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Melvin Spencer Newman

Melvin Spencer Newman (3 October 1908 - 30 May 1993) was an American chemist, best known for inventing the Newman projection. He was born in New York City, but shortly after his family moved to New Orleans, Louisiana. When he was 14, they moved back to New York, where he attended Riverdale County School. From 1925 to 1932 he attended Yale University, where he obtained his B.A. Magna cum laude in 1929 and his Ph.D in 1932, under the direction of Professor Rudolph J. Anderson. After postdoctoral stays at Yale, Columbia University and Harvard University, he began his independent career as an instructor in Ohio State University, where he would remain for the rest of his life. He was promoted to assistant professor in 1940 and to full professor in 1944. He was elected a member of the National Academy of Sciences in 1956. Newman received numerous awards, including the American Chemical Society (ACS) Award for Creative Work in Synthetic Organic Chemistry in 1961, the Morley Medal given by the Cleveland, Ohio section of the ACS in 1969, the Wilbur Lucius Cross Medal by Yale in 1975, an honorary doctorate by the University of New Orleans in 1975, the Columbus section of the ACS award in 1976, and the Sullivant Medal by Ohio State University in 1976. In addition, the Newman projection - which allows organic chemists to represent different conformations of molecules in space - was introduced by the chemist.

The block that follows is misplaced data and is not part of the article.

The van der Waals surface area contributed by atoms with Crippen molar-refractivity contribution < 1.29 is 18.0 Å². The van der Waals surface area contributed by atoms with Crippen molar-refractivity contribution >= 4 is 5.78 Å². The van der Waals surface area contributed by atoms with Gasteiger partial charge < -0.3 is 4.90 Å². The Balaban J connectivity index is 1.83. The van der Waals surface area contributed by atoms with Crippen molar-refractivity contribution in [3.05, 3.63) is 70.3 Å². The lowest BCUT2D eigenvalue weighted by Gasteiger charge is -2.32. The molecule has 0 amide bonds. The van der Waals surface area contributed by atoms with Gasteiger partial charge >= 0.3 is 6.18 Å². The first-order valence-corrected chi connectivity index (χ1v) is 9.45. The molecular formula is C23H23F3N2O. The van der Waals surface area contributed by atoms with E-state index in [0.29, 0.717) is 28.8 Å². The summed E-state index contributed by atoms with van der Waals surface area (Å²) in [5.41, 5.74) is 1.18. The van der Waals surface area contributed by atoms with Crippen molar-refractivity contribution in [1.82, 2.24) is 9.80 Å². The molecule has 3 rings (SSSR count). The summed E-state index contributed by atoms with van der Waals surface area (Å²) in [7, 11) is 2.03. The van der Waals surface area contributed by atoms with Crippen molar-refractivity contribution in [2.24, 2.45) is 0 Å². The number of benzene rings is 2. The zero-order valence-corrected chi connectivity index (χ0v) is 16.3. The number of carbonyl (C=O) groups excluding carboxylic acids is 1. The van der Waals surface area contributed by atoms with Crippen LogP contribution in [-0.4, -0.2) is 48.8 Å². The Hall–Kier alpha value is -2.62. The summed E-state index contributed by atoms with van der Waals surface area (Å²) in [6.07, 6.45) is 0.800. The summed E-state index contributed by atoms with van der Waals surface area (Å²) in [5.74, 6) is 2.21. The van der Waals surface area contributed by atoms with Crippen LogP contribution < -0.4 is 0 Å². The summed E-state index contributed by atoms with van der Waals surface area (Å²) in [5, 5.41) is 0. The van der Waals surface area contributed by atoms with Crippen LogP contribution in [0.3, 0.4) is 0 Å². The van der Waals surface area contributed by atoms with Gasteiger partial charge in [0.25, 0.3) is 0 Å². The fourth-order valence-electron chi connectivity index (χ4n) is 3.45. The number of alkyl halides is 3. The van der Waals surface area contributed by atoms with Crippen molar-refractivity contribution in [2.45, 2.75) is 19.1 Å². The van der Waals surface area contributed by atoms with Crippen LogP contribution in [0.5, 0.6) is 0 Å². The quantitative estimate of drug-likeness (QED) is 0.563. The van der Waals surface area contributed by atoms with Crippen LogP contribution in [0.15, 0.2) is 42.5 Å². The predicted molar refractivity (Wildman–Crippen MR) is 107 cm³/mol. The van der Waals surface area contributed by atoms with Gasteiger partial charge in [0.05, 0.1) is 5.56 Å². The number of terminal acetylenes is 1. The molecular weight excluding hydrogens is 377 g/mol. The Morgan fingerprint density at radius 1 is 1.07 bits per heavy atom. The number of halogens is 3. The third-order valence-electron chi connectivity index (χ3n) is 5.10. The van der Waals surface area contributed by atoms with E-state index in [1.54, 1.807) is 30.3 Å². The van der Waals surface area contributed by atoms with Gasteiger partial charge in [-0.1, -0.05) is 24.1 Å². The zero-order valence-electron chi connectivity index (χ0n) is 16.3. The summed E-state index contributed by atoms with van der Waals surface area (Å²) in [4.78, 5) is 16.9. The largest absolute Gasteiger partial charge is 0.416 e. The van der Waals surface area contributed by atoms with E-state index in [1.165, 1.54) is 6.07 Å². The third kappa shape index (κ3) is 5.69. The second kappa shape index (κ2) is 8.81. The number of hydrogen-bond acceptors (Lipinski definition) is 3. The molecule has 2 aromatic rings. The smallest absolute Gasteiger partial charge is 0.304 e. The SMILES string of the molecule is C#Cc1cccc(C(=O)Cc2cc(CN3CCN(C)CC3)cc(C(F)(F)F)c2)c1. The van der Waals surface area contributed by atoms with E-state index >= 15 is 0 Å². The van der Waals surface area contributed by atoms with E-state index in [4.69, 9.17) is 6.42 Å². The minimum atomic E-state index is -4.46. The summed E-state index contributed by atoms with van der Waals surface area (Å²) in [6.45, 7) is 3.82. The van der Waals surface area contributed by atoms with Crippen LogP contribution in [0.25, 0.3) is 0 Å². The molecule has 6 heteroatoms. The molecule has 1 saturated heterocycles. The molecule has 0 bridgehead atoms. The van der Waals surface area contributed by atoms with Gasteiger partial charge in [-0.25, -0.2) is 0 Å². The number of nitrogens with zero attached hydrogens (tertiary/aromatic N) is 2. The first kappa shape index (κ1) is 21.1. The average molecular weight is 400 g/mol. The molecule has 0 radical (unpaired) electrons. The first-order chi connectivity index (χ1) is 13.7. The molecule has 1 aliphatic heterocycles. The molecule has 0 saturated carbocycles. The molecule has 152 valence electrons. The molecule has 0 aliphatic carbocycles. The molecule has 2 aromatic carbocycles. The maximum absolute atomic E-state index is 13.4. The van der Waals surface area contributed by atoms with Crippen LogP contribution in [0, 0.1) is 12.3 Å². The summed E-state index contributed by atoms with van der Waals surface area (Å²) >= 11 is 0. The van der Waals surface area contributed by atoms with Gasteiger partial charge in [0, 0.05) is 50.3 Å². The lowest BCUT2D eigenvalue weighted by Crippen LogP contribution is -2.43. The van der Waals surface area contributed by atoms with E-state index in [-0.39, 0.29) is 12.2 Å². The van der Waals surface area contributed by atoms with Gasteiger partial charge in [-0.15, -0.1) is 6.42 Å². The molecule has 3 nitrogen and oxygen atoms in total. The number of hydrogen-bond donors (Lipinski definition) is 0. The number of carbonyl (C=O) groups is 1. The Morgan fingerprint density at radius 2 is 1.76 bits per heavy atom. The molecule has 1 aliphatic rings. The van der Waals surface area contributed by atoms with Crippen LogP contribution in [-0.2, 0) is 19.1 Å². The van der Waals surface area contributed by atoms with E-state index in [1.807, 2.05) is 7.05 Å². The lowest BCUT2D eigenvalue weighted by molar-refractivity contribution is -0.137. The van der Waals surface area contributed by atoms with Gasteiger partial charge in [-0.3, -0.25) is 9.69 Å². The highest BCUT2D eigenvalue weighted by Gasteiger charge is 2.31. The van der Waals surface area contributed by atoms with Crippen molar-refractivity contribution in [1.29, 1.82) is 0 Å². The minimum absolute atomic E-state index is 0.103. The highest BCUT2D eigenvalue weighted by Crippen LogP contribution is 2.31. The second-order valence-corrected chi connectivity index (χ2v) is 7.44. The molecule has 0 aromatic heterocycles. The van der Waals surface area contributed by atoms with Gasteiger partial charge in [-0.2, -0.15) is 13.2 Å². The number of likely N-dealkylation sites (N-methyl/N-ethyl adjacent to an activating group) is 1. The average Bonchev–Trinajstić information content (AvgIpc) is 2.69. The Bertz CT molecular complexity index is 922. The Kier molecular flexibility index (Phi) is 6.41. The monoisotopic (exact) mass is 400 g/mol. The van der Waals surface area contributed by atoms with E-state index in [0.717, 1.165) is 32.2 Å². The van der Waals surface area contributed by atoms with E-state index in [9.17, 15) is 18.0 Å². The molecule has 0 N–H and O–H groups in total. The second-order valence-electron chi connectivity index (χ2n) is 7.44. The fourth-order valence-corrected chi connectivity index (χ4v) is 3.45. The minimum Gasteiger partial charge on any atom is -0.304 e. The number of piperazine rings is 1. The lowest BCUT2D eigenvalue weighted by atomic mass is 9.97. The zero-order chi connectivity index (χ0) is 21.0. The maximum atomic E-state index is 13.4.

Melvin Newman was an avid golfer


  • Paquette, L. A.; Orchin, M. "Melvin Spencer Newman", in National Academy of Sciences of the United States of America: Biographical Memoirs , vol. 73, 335-348. National Academy Press, 1998.
This article is licensed under the GNU Free Documentation License. It uses material from the Wikipedia article "Melvin_Spencer_Newman". A list of authors is available in Wikipedia.
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